Another pattern of prayer is The Lord’s Prayer. The Lord’s Prayer isn’t meant to be simply memorised and recited; it was given to us by Jesus as a pattern or a model for prayer. Jesus said, when you pray – not if you pray but when – when you pray, pray like this (Matthew 6:9-13):
- Remember who God is, our loving Father; remember God’s holiness and offer Him praise (v9)
- And seek God’s kingdom to spread and for His purpose and will to be done (v10)
- Ask Him for your daily provisions; for what we have need of (v11)
- Ask Him for forgiveness, and for the power to forgive others (v12)
- Ask for help and for deliverance (v13)
The pattern of prayer that Jesus gave us puts God’s interests first, not ours. The Lord’s Prayer begins with God’s name, God’s kingdom and God’s will, and then we are to ask for God’s provision, pardon and protection for ourselves. The pattern of prayer that Jesus gave us puts God first Thy name, Thy kingdom, Thy will and puts us second – give us, forgive us, lead us, deliver us. That’s the model: God first, us second.
Do you know the Christian name for God? In a Sunday school the teacher asked if anyone knew what the Christian name for God was.
A young lad, Charlie, put up his hand and said, “God’s name is Harold, miss.”
“What makes you think God’s name is Harold?” the teacher asked.
“Because when we say the Lord’s Prayer we say, ‘Our Father in heaven, Harold be your name!’”
The Christian name for God is Father… ‘Our Father in heaven…’ There is a wonderful photograph of President John F Kennedy sitting working at his desk in the Whitehouse; the most powerful seat in the world. Underneath the desk sits his young son. No other boy had such instant access to the President of the United States. No other boy could call this man “Dad”. How amazing to have such a father! When a Christian prays, we enter [the spiritual realm, we enter] heaven’s throne room: we sit at the feet of God Most High, the Almighty, the Ruler and Sustainer of the universe. And we call Him “Father”! Citation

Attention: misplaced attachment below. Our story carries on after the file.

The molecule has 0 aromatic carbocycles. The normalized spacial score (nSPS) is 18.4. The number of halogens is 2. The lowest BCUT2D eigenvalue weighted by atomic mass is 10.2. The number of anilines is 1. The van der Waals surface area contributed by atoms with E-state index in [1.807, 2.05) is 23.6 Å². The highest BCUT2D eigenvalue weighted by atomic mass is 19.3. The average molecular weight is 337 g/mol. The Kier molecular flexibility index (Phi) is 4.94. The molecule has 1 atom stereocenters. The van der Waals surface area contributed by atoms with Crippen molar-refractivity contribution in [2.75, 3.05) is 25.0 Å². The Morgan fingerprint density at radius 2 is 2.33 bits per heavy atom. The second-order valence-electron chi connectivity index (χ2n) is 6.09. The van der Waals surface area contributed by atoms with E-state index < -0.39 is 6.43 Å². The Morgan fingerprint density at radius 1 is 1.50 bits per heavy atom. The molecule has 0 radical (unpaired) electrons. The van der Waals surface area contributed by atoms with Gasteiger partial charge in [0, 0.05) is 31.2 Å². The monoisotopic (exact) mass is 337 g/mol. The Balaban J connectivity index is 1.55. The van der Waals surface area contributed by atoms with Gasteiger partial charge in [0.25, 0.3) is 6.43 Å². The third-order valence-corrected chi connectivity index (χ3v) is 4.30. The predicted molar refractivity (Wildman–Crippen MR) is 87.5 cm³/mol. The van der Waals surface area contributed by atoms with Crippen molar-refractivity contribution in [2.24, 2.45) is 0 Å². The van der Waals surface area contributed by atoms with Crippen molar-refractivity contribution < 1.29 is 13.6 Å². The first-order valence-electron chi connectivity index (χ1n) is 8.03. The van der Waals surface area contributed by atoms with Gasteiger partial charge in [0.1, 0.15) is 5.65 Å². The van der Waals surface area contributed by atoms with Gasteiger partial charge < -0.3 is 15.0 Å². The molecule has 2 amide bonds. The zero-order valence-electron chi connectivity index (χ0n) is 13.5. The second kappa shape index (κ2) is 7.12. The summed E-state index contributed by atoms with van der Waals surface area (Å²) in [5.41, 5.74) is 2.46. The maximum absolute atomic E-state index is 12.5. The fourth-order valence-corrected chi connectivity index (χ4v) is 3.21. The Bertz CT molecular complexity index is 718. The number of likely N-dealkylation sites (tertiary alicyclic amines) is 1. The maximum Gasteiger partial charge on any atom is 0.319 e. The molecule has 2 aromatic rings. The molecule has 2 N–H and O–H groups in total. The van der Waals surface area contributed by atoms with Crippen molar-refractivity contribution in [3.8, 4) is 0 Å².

‘In Hebrew the word is ‘Abba’ and the nearest translation in English is daddy or papa or my own dear Father – it’s a name which projects protection, trust and love. Interesting that when babies begin to speak, regardless of whether they are girls or boys, the first word normally spoken is da-da, da-daddy. A little Jewish child speaking Hebrew at the same age would begin to say ab-ab, ab, Abba. Jesus is saying that we are to address the infinite, transcendent, almighty God with the same intimacy, familiarity and unshakeable trust as a child sitting on their father’s lap.’ Citation Abba, Father.
Let’s look briefly, at the ‘God first’ part of the Lord’s Prayer. ‘When Jesus gave us this model for praying, He didn’t begin with ‘O omnipotent, omnipresent, omniscient God’ (all-powerful, all-being, all-knowing God). Yes, He is all those things, but when it comes to us, God wants to be recognised and called Abba, dear Father.’
‘Our Father in heaven, hallowed be your name’ (v9): What exactly do we mean when we say, as Jesus taught, ‘hallowed be your name?’ ‘Hallowed be your name’ is an acknowledgement that God’s name is holy and sacred but also the phrase itself is a petition, a prayer, a plea that our Father, Almighty God, will make his name holy and revered throughout the earth. ‘Father, hallowed be your name throughout the earth.’ Citation
Similarly, when we say: your kingdom come… we are petitioning God, pleading for the kingdom of God to come amongst us. We live in the period of time known as ‘now and not yet.’ The kingdom of God has already arrived, it’s here now, in part, but it’s not yet fully here. In one sense the kingdom has already come. It was initiated by the coming of Christ. When Jesus launched himself into public ministry he said: “The time has come. The kingdom of God is near, Repent and believe the good news.” (Mark 1:15) And Jesus performed many miracles and healings, and he said, “The kingdom of God has come” (Luke 11v20). The kingdom of God has already come and is still coming today… Christians are living testimony to that, and the church is still growing… faster today (around the world at least) than at any other time in history. The kingdom of God has come but it’s not yet come in all fullness – we live in the ‘now and not yet period.’